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Rare mudfish returning home


The NZ Transport Agency is putting the finishing touches on a new home for a colony of rare black mudfish discovered in the Waikato.

A large population of the fresh water fish was found living in a drain in the path of the Rangiriri section of the Waikato Expressway.

Before construction work started, they were captured and moved to tanks at the University of Waikato, where they were cared for by a team of ecologists until workers finished creating a new habitat near their original swampland home.

The Transport Agency’s Waikato highway manager, Kaye Clark, said the mudfish would be released back into their new home in early September.

“Our contractor, Fletcher Construction, guided by ecologists, their environmental consultant Mike McConnell, designer MWH and the Department of Conservation, are putting the final touches on the new habitat at the moment,” she said.

“The new habitat measures approximately 500m2, more than three times the size of the area the mudfish were initially found in.

“It includes native plants and a winding stream channel, surrounded by shallower wetland areas.

“Weed species have been removed and the specific layout maximises the potential habitat area.

“Along with expanding the habitat, we have left an existing perched culvert in place, which we believe has helped the colony survive by limiting predatory fish access.”

Kessels Ecology senior freshwater ecologist, Jennifer Price, said the mudfish would be monitored for three years after their return home.

“By monitoring the mudfish annually in spring, we will be able to determine whether they have successfully re-established and reproduced in the new habitat,” she said.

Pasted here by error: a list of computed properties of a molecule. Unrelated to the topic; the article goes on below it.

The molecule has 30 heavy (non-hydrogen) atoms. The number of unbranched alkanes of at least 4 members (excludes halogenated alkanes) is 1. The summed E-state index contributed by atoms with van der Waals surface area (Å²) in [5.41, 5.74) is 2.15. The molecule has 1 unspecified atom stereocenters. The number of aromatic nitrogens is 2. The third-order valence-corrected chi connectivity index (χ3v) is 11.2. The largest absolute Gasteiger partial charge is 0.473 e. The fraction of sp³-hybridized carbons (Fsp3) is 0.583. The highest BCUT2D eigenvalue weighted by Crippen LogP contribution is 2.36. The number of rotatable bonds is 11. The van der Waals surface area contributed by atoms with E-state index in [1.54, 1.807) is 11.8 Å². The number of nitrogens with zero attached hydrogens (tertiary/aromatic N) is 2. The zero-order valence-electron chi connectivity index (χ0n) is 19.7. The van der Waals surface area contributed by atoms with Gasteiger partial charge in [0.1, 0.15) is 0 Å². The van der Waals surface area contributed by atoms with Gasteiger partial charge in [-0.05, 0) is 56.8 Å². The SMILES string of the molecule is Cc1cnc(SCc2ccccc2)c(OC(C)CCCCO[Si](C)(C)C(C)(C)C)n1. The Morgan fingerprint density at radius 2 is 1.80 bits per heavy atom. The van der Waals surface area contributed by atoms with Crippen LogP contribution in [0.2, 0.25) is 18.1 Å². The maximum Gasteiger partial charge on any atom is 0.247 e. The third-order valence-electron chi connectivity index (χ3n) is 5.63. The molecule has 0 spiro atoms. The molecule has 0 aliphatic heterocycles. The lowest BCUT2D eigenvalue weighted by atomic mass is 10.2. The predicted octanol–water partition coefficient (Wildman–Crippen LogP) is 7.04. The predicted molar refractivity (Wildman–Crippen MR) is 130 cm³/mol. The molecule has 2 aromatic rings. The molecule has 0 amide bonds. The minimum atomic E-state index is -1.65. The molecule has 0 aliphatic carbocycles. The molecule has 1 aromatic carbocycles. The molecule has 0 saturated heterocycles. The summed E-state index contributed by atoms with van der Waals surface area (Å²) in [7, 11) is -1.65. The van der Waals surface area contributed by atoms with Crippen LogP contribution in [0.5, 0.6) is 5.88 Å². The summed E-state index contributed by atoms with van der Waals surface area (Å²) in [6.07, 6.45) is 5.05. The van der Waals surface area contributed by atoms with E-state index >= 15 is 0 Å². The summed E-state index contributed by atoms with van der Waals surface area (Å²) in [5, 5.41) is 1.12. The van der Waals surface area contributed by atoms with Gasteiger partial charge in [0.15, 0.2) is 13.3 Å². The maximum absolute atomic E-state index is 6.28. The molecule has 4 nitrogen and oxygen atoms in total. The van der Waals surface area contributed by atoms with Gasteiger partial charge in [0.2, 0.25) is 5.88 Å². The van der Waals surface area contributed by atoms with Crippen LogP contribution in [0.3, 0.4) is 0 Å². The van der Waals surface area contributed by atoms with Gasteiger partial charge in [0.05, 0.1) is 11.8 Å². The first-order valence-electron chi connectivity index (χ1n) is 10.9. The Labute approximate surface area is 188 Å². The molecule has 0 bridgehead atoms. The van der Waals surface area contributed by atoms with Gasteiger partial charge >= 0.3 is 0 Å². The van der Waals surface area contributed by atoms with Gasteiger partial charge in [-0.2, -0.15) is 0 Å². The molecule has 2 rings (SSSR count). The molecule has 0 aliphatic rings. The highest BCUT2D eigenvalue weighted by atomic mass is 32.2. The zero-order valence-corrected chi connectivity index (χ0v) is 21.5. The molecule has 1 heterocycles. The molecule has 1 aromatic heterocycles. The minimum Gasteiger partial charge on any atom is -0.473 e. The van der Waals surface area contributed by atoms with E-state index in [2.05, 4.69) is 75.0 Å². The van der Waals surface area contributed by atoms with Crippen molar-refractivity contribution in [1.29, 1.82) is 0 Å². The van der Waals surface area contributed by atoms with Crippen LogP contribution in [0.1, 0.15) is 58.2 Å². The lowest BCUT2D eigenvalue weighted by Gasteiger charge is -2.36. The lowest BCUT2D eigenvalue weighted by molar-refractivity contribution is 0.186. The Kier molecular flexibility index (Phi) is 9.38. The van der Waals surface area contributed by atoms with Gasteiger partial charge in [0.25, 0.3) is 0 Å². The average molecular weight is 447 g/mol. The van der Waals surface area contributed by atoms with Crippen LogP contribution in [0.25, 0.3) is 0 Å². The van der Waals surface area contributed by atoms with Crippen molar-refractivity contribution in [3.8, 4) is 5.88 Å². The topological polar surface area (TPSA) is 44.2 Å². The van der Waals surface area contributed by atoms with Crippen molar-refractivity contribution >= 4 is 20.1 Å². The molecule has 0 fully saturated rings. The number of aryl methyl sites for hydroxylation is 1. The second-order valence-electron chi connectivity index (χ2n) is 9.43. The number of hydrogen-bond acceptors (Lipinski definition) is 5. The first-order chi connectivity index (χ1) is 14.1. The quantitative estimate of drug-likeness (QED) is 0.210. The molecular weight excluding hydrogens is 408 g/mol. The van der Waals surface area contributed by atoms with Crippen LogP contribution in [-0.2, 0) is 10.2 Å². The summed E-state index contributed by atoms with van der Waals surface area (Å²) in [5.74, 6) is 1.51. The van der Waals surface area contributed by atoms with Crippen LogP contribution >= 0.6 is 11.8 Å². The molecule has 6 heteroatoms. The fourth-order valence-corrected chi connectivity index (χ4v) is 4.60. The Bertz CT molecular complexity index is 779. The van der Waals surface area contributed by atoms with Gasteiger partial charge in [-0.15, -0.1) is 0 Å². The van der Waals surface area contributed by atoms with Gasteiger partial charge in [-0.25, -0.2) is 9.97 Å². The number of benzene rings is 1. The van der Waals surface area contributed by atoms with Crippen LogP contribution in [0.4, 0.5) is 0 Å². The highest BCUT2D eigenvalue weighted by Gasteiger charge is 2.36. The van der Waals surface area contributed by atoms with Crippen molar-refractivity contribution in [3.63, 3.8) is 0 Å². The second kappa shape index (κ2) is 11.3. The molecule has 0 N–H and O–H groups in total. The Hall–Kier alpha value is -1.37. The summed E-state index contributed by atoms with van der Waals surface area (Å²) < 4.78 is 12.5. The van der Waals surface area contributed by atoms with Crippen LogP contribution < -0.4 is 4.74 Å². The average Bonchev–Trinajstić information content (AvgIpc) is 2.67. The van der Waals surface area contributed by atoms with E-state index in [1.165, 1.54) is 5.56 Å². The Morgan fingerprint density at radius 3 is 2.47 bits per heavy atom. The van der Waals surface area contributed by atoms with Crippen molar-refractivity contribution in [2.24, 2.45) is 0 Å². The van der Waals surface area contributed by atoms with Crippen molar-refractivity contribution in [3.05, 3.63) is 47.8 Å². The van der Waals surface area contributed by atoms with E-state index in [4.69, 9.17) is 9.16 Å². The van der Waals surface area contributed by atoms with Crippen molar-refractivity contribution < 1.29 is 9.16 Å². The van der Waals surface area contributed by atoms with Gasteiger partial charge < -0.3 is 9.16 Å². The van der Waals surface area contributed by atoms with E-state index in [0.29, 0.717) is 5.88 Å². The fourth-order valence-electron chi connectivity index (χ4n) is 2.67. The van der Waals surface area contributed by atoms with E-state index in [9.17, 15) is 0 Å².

Dr Price said the team had chosen to reintroduce the mudfish at the end of winter, an active period for mudfish, so the fresh water fish could establish themselves before summer.

“The planted vegetation not only provides shelter, but, as it grows, will also help to maintain the water temperature and retain moisture which is essential for their survival,” she said.

The Rangiriri section of the Waikato Expressway is currently under construction and is expected to open in late 2016.

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Mudfish: little wetland wonders

  • Once their habitat dries out, mudfish burrow into soil and remain there motionless, breathing air, until the autumn rains refill the wetlands.
  • Mudfish exist only in New Zealand and are noted as one of the few fish species worldwide that have such an ability to survive for extended periods out of water.
  • Mudfish were once very abundant but are now confined to limited habitats due to a severe loss of wetlands.
  • Black mudfish are a threatened species, listed as Declining by DoC.
  • The biggest threat to mudfish is loss of habitat, from filling or draining wetlands and drain cleaning.

PHOTO: Mudfish. Photo courtesy of Jennifer Price.

For more information please contact:

Natalie Dixon
Media Manager
Waikato and Bay of Plenty region

T: 07 928 7908
M: 021 928 413